January 27, 2004, 12:00 AM

Opt-in e-mail marketers already comply with CAN-Spam - but not all of it

95% of permission-based e-mails audited by EmailLabs had the required unsubscribe option, but only 56% had the required postal mailing address.

The permission-based e-mail marketing programs of most legitimate online marketers already exceed most requirements of the new federal CAN-Spam law, but many marketers remain confused over some aspects of the law, according to a benchmark audit by e-mail technology provider EmailLabs. The audit, conducted on more than 100 opt-in e-mail messages from online retailers, media and publishing companies from the first two weeks of January, found that while more than 95% had an unsubscribe mechanism as required by the new law, only 56% were in compliance with another requirement: that of including a postal mailing address.

“The bare majority complying with the postal address requirement appears to indicate that many legitimate e-mail marketers are confused by CAN-Spam, and don’t understand the requirement and/or simply haven’t gotten around to it,” says Loren McDonald, vice president of marketing at EmailLabs. “Most major permission-based marketers already adhere to best practices, but many are clearly confused by the nuances and gray areas of the law.”

None of the e-mails evaluated appeared to contain misleading subject lines or other fraudulent practices used by spammers. Of a variety of unsubscribe mechanisms, 87% offered a link to unsubscribe, 22% an e-mail replay and 11% notification by phone or mail. Though not mandated by the new law, 54% of the e-mails reviewed enabled recipients to update their preferences, 40% both explained why the e-mail was received and supplied complete contact information including address, phone and e-mail address; and 40% referenced a privacy policy.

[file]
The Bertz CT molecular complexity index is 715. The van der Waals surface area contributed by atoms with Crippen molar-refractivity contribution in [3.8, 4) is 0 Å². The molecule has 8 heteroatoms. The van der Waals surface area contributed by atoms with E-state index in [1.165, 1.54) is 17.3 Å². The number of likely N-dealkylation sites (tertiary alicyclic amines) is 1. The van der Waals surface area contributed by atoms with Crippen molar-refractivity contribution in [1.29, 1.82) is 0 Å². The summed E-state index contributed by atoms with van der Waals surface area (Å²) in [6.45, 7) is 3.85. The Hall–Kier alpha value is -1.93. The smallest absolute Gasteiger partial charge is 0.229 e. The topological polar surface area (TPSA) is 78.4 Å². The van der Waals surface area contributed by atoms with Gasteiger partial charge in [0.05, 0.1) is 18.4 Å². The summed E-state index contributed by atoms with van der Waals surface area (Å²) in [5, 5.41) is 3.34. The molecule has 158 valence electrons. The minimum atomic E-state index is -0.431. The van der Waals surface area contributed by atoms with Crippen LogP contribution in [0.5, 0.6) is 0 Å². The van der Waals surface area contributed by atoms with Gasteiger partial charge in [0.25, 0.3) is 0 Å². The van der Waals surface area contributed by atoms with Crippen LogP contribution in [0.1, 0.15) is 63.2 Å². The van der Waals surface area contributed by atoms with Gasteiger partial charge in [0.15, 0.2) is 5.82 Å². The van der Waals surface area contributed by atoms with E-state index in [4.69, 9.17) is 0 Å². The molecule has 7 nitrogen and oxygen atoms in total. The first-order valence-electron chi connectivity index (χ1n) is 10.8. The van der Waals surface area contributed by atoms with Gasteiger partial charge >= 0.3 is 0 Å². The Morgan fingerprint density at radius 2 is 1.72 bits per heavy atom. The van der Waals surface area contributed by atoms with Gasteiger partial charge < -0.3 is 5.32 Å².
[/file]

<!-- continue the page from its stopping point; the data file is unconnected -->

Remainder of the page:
Not surprisingly, unsolicited commercial e-mail falls far below the level of compliance already in place among permission-based-email marketers. E-mail security services provider MX Logic Inc. found that of a random sample of more than 1,000 non-permission-based commercial e-mails reviewed, only three met the basic requirements of the law.

While industry observes say mass spammers aren’t likely to be deterred by the new law--at least not until they’re caught--uniform national regulations are now on the table in an arena previously governed only by generally accepted best practices and by a patchwork of state laws. For legitimate e-mail marketers, ensuring full compliance with the new national law may simply be the cost of running an effective program as e-mail marketing matures.

“E-mail marketing is coming out of its adolescence,” says MX Logic’s Sheila O’Neill, director of public affairs. “People used to think of it as just a cheap, easy way to pitch products. But now, it’s a commercial-grade medium. While rogue spammers may not be stopped by CAN-Spam, it’s a starting point. Legislation, technology solutions, user education and industry cooperation are the only ways you’re going to stop spam.”

comments powered by Disqus

Advertisement

Advertisement

Advertisement

From IR Blogs

FPO

Jochen Moll / B2B E-Commerce

Grasping the global dimensions of B2B e-commerce

To successfully sell online to businesses around the world suppliers must get a lot of ...

FPO

Bart Schaefer / E-Commerce

Applying back-to-school lessons to holiday e-mail strategy

It’s time to begin holiday “drip” campaigns that send a sequence of messages to consumers, ...

Advertisement